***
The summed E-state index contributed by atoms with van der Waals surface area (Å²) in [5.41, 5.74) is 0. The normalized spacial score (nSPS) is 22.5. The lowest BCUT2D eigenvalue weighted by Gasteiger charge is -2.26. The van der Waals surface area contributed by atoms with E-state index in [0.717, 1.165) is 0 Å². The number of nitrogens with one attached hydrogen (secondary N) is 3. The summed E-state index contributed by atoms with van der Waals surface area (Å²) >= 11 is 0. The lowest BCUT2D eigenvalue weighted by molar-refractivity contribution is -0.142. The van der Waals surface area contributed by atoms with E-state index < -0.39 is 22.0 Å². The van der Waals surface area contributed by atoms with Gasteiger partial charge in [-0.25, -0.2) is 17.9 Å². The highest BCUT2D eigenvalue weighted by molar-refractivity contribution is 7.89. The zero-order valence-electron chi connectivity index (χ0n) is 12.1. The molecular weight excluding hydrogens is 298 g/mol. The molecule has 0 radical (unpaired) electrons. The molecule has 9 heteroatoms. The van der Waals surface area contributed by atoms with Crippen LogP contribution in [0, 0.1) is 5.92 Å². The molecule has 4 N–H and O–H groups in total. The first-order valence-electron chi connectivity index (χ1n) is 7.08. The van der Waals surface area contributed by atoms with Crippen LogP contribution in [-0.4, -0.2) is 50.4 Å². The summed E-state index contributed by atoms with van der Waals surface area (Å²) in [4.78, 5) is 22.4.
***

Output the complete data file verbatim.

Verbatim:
The summed E-state index contributed by atoms with van der Waals surface area (Å²) in [5.41, 5.74) is 0. The normalized spacial score (nSPS) is 22.5. The lowest BCUT2D eigenvalue weighted by Gasteiger charge is -2.26. The van der Waals surface area contributed by atoms with E-state index in [0.717, 1.165) is 0 Å². The number of nitrogens with one attached hydrogen (secondary N) is 3. The summed E-state index contributed by atoms with van der Waals surface area (Å²) >= 11 is 0. The lowest BCUT2D eigenvalue weighted by molar-refractivity contribution is -0.142. The van der Waals surface area contributed by atoms with E-state index < -0.39 is 22.0 Å². The van der Waals surface area contributed by atoms with Gasteiger partial charge in [-0.25, -0.2) is 17.9 Å². The highest BCUT2D eigenvalue weighted by molar-refractivity contribution is 7.89. The zero-order valence-electron chi connectivity index (χ0n) is 12.1. The molecular weight excluding hydrogens is 298 g/mol. The molecule has 0 radical (unpaired) electrons. The molecule has 9 heteroatoms. The van der Waals surface area contributed by atoms with Crippen LogP contribution in [0, 0.1) is 5.92 Å². The molecule has 4 N–H and O–H groups in total. The first-order valence-electron chi connectivity index (χ1n) is 7.08. The van der Waals surface area contributed by atoms with Crippen LogP contribution in [-0.4, -0.2) is 50.4 Å². The summed E-state index contributed by atoms with van der Waals surface area (Å²) in [4.78, 5) is 22.4.